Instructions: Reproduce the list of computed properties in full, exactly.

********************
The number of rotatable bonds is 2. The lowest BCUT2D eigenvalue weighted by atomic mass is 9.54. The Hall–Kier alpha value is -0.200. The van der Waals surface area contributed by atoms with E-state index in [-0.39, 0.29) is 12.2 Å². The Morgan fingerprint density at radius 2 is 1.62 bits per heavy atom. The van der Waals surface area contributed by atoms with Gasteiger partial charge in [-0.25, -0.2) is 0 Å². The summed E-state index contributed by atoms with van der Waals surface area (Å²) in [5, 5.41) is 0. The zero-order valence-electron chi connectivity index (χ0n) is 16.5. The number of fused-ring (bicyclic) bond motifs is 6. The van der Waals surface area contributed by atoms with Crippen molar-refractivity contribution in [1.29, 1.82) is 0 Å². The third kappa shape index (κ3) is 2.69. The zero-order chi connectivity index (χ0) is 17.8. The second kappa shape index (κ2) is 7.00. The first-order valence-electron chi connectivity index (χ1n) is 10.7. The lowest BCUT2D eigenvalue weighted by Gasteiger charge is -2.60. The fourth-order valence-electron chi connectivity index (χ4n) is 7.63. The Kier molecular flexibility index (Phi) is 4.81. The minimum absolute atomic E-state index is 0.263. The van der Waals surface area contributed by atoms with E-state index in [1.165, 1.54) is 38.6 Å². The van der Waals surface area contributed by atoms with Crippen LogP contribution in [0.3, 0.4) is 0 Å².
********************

The number of rotatable bonds is 2. The lowest BCUT2D eigenvalue weighted by atomic mass is 9.54. The Hall–Kier alpha value is -0.200. The van der Waals surface area contributed by atoms with E-state index in [-0.39, 0.29) is 12.2 Å². The Morgan fingerprint density at radius 2 is 1.62 bits per heavy atom. The van der Waals surface area contributed by atoms with Gasteiger partial charge in [-0.25, -0.2) is 0 Å². The summed E-state index contributed by atoms with van der Waals surface area (Å²) in [5, 5.41) is 0. The zero-order valence-electron chi connectivity index (χ0n) is 16.5. The number of fused-ring (bicyclic) bond motifs is 6. The van der Waals surface area contributed by atoms with Crippen molar-refractivity contribution in [1.29, 1.82) is 0 Å². The third kappa shape index (κ3) is 2.69. The zero-order chi connectivity index (χ0) is 17.8. The second kappa shape index (κ2) is 7.00. The first-order valence-electron chi connectivity index (χ1n) is 10.7. The lowest BCUT2D eigenvalue weighted by Gasteiger charge is -2.60. The fourth-order valence-electron chi connectivity index (χ4n) is 7.63. The Kier molecular flexibility index (Phi) is 4.81. The minimum absolute atomic E-state index is 0.263. The van der Waals surface area contributed by atoms with E-state index in [1.165, 1.54) is 38.6 Å². The van der Waals surface area contributed by atoms with Crippen LogP contribution in [0.3, 0.4) is 0 Å².